Please summarize "Do Something, Brother" by M. Gopalakrishna Adiga.

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This poem satirizes people's tendency to prove themselves by compulsively carrying out actions without trying to be in sync with nature or considering the consequences of their actions. For example, in the first stanza, the poet writes, "Pull out this leaf/Nip this little leaf/crush that flower." In the second stanza, he writes, "Earth, water, the skies/They're all your geese with golden eggs:/gouge them out, slash them." The poet refers to the fable of the goose with golden eggs in which the goose is killed so that its golden eggs can be extracted all at once rather than once per day. The poet criticizes man's destructive desire to destroy the bounty of nature to prove himself and his virility.

The poet writes satirically about people's desire to go forward when they encounter something that waylays them or confuses them, such as "winter mists, walls of fog." In these situations, the poet writes, "No, no, this won't do. You're a simple man, and that's your strength." The poet satirizes people's desire to go forward no matter what without reflection, acting compulsively and destroying the world around them to prove their own strength.

At the end of the poem, the poet suggests that man's tendency to prove himself will end in destruction, as he writes: "Break down the atom/reach for the ultimate world within;/Find God's own arrow/and aim straight at the heart/of God's own embryo world." This is a reference to people's discovery of atomic weapons and the threat that humans now pose to their own world. Humans have become so intent on proving their power that they now might destroy themselves.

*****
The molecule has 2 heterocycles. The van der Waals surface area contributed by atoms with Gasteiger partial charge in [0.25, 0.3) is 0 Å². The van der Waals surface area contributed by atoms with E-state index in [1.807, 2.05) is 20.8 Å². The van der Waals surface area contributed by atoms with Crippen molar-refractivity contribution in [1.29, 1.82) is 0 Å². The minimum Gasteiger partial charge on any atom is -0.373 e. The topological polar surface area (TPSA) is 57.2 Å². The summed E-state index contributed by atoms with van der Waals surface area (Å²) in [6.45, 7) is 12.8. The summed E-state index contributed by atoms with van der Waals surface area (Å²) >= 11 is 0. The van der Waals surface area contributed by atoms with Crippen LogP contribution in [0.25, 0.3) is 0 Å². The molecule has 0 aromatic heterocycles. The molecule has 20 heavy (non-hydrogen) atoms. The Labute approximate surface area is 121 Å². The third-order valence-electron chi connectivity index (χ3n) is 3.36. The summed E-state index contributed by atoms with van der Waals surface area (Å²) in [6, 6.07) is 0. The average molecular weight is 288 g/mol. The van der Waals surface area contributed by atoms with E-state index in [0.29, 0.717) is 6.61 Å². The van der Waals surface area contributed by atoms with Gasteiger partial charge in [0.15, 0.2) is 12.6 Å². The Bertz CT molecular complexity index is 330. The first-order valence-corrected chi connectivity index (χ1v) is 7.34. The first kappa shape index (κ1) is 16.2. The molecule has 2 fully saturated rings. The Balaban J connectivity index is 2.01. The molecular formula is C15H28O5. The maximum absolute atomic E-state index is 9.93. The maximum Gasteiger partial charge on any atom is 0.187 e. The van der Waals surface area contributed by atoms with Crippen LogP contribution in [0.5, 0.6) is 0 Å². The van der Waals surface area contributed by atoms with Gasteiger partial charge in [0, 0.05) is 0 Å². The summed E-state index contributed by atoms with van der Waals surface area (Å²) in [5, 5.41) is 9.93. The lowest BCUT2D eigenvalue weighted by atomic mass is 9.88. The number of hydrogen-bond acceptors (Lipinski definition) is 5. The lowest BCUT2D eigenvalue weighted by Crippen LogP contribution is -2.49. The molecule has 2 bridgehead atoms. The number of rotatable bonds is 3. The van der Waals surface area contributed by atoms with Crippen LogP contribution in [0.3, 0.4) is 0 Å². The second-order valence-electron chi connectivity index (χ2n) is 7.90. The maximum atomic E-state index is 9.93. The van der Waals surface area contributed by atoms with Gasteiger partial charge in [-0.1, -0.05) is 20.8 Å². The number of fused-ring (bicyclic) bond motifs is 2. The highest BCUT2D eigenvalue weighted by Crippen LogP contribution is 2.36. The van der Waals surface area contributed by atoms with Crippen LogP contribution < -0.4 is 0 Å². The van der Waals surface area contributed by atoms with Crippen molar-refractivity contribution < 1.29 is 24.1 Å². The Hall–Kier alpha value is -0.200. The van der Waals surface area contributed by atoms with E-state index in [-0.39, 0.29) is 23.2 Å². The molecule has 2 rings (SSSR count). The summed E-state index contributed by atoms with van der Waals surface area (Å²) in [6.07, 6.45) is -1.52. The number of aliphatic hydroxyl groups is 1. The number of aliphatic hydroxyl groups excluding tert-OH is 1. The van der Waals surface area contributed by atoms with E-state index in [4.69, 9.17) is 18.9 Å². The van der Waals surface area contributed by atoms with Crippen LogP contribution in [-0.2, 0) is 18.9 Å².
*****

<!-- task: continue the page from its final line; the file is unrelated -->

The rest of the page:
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"Do Something, Brother" by M. Gopalakrishna Adiga is a satirical poem that points out Man's violent tendencies in constantly having to do something, without any thought of the consequences due to his actions. He compares Man to Mother Earth. She gives constantly while Man takes whatever he wants, needs, or feels like destroying. In this poem, Adiga shows that man's self centeredness just might be the end of the world as we know it. The poet mocks the idea that many religions give us--the idea that the world is here FOR Man. The poem, at the very end, tells the reader,

"Be doing something Brother, don't sit quietly

don't be merely a burden for Earth, to relieve

Earth's burden do as I tell you.

it's correct. It's natural."  (Adiga ll. 78-81 translated by Rowena Hill)

In other words, people should stop the violence and destruction and "doing for doing's sake" and instead, think before acting in order to take care of Mother Earth. We are all in this together. 

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